Reverse Mortgages Draining FHA Resources, Overhaul Needed


Several housing authorities recently
suggested changes to the form and operation of the Home Equity Conversion Mortgage
(HECM) program, more commonly known as reverse mortgages. The program, administered
by the FHA, serves homeowners over the age of 62, allowing them to draw on
their home equity while remaining in their homes.

Last year the Department of Housing
and Urban Development (HUD), FHA’s parent agency, made significant changes in rules
affecting HECM borrowers
. The first change reduced the maximum mortgage amount from
60 to 70 percent of the borrower’s home value, and introduced a new formula,
tied to not only the property value, but also loan rates and the applicants age.  At the time this change was announced, it was
predicted the typical applicant, who was previously able to borrow 64 percent
of the home’s value, would now average 58 percent. Second, the upfront premium
was raised
from a range, depending on the amount of the loan, of 0.5 to 2.5
percent to a flat 2.0 percent.

HUD and FHA officials said the overall changes, which went into
effect on October 2, 2017,
were driven by the agencies’ core mission, which was being hampered by the
program.  They maintained the HECM
program was taking resources away from the department’s primary goal, helping
first-time and lower-income homebuyers achieve their goals.  However, the changes appeared to be aimed less
at putting the program, which has been plagued by defaults and foreclosures, on
an even footing than in benefitting lenders.

Still, actuarial
reports have confirmed that the program is an economic drain; the most recent
showed the program with an economic value of negative $14.5 billion, nearly twice
the deficit found a year earlier.  Now
there appears to be growing sentiment for a more radical change.

At a recent
seminar hosted by the Urban Institute, former FHA commissioner Carol Galante, now
the faculty director of the University of California Berkley’s Terner Center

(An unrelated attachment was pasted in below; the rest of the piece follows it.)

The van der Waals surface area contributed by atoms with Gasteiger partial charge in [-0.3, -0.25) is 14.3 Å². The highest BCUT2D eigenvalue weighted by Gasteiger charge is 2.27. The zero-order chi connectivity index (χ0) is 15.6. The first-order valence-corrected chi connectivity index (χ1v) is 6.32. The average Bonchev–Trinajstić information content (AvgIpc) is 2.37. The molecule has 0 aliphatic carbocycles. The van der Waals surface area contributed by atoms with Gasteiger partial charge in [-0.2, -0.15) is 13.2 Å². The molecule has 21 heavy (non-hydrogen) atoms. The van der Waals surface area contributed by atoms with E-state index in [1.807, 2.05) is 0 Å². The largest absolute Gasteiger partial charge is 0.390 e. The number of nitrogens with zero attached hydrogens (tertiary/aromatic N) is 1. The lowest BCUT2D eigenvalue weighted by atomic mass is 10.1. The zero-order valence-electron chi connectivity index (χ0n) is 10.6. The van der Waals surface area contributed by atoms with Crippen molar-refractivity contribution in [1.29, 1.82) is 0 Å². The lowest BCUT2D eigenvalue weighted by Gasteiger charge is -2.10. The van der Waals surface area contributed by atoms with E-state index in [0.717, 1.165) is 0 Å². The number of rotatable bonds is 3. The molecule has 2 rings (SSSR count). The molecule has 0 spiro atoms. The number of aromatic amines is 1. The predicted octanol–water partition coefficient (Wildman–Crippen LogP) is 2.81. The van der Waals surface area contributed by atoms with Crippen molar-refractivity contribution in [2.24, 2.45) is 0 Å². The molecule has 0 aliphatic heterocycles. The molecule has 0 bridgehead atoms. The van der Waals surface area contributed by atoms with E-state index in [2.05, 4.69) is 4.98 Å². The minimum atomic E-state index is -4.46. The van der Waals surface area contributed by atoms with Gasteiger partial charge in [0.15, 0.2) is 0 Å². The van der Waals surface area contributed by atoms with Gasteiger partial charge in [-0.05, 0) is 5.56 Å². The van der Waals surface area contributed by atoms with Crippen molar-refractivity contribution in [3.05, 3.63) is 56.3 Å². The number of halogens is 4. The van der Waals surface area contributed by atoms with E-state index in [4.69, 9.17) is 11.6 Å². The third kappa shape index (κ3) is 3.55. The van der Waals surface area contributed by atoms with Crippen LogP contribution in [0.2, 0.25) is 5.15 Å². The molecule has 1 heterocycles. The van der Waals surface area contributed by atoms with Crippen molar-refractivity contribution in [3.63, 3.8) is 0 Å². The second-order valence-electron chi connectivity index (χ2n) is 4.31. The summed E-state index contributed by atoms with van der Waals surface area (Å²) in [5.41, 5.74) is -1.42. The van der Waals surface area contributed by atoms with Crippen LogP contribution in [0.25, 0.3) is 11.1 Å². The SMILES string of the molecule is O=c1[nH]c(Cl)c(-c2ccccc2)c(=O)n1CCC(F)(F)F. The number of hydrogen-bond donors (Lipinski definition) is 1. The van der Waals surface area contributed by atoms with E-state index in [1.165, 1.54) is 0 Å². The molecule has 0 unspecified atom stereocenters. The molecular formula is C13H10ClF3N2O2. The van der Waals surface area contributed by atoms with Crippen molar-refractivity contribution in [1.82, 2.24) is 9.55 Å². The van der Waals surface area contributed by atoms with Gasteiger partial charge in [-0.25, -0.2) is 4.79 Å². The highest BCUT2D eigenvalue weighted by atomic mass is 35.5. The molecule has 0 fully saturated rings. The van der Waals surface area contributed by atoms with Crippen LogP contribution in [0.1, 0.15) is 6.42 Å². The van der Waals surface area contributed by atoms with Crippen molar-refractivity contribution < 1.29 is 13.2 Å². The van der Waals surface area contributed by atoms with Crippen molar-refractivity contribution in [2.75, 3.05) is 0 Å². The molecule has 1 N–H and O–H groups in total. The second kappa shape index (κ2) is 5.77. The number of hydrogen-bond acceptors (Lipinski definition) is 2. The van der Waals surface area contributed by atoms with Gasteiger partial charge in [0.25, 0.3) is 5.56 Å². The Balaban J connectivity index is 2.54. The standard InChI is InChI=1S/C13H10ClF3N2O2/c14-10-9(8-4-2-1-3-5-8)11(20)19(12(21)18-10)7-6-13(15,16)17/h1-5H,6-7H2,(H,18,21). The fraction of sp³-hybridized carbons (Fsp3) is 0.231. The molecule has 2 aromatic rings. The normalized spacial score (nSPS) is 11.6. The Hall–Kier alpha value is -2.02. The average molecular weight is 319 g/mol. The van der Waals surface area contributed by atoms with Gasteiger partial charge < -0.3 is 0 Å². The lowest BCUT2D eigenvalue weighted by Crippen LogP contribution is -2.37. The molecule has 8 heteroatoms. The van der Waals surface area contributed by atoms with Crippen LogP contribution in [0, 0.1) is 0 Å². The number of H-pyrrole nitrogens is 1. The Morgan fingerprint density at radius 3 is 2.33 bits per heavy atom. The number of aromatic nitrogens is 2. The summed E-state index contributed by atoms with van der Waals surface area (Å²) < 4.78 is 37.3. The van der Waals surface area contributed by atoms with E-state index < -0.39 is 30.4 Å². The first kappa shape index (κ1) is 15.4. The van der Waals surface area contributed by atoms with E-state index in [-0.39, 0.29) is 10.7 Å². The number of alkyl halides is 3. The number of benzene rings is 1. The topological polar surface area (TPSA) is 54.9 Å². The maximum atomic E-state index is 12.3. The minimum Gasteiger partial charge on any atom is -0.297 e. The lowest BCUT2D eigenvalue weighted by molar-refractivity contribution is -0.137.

for Housing Innovation, suggested that HECM loans should be separated from the
bulk of FHA lending. She said the agency’s capital reserves should be split
into two separate units, one for the forward programs and the other for
HECM.  She also suggested removing the
latter from the capital reserve requirement which is mandated by Congress to be
a minimum of 2.0 percent of the balance of outstanding loans. Other seminar
participants, the Urban Institute’s Linda Goodman, and David Stevens, also a
former FHA commissioner and current president of the Mortgage Bankers
Association concurred with Galante’s bifurcation suggestion.

According to Alex Spanko, writing in Reverse Mortgage Daily, Galante had
other suggestions for reforming FHA apart from the reverse mortgage program.  

  • Capping loan limits
    100 percent of the median home price in the local markets rather than the
    current 115 percent.

  • Redefining local
    markets into smaller units such as ZIP codes or census tracks to better reflect
    local conditions.

  • Restricting FHA to guaranteeing
    only purchase mortgages and refinances of its own mortgages when economic
    conditions are “normal.”

  • Provide
    the agency with greater flexibility in loss mitigation strategies and use of
    operating capital to minimize losses.

  • Establish new capital reserve
    standards that better account for tail risk.

  • Restructure FHA’s
    , allowing Rental Housing Programs, Housing Counseling, and
    Manufactured Housing to be absorbed into other HUD departments.

“FHA’s focus must
remain on underserved populations while also continuing to serve a broad
spectrum of lower-wealth homebuyers,” Galante said.  

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